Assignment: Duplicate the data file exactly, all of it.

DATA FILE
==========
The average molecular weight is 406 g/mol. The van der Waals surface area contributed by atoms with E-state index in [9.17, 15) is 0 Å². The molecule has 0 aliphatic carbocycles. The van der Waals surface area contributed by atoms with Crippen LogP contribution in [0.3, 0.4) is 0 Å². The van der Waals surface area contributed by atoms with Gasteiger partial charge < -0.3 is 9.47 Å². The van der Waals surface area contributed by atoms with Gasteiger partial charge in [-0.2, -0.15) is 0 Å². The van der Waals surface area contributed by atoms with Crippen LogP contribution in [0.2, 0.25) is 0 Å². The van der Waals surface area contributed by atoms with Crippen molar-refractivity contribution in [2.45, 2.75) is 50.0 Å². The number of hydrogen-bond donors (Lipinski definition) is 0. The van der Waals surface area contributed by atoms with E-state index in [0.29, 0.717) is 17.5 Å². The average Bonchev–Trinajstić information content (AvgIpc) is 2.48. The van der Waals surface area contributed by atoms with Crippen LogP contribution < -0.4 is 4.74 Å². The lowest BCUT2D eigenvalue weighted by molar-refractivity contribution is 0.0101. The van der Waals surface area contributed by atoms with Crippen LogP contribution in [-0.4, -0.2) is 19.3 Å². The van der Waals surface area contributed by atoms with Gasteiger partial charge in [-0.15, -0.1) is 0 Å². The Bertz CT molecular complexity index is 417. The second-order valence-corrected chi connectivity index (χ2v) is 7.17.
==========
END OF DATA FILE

The average molecular weight is 406 g/mol. The van der Waals surface area contributed by atoms with E-state index in [9.17, 15) is 0 Å². The molecule has 0 aliphatic carbocycles. The van der Waals surface area contributed by atoms with Crippen LogP contribution in [0.3, 0.4) is 0 Å². The van der Waals surface area contributed by atoms with Gasteiger partial charge < -0.3 is 9.47 Å². The van der Waals surface area contributed by atoms with Gasteiger partial charge in [-0.2, -0.15) is 0 Å². The van der Waals surface area contributed by atoms with Crippen LogP contribution in [0.2, 0.25) is 0 Å². The van der Waals surface area contributed by atoms with Crippen molar-refractivity contribution in [2.45, 2.75) is 50.0 Å². The number of hydrogen-bond donors (Lipinski definition) is 0. The van der Waals surface area contributed by atoms with E-state index in [0.29, 0.717) is 17.5 Å². The average Bonchev–Trinajstić information content (AvgIpc) is 2.48. The van der Waals surface area contributed by atoms with Crippen LogP contribution < -0.4 is 4.74 Å². The lowest BCUT2D eigenvalue weighted by molar-refractivity contribution is 0.0101. The van der Waals surface area contributed by atoms with Crippen LogP contribution in [-0.4, -0.2) is 19.3 Å². The van der Waals surface area contributed by atoms with Gasteiger partial charge in [-0.15, -0.1) is 0 Å². The Bertz CT molecular complexity index is 417. The second-order valence-corrected chi connectivity index (χ2v) is 7.17.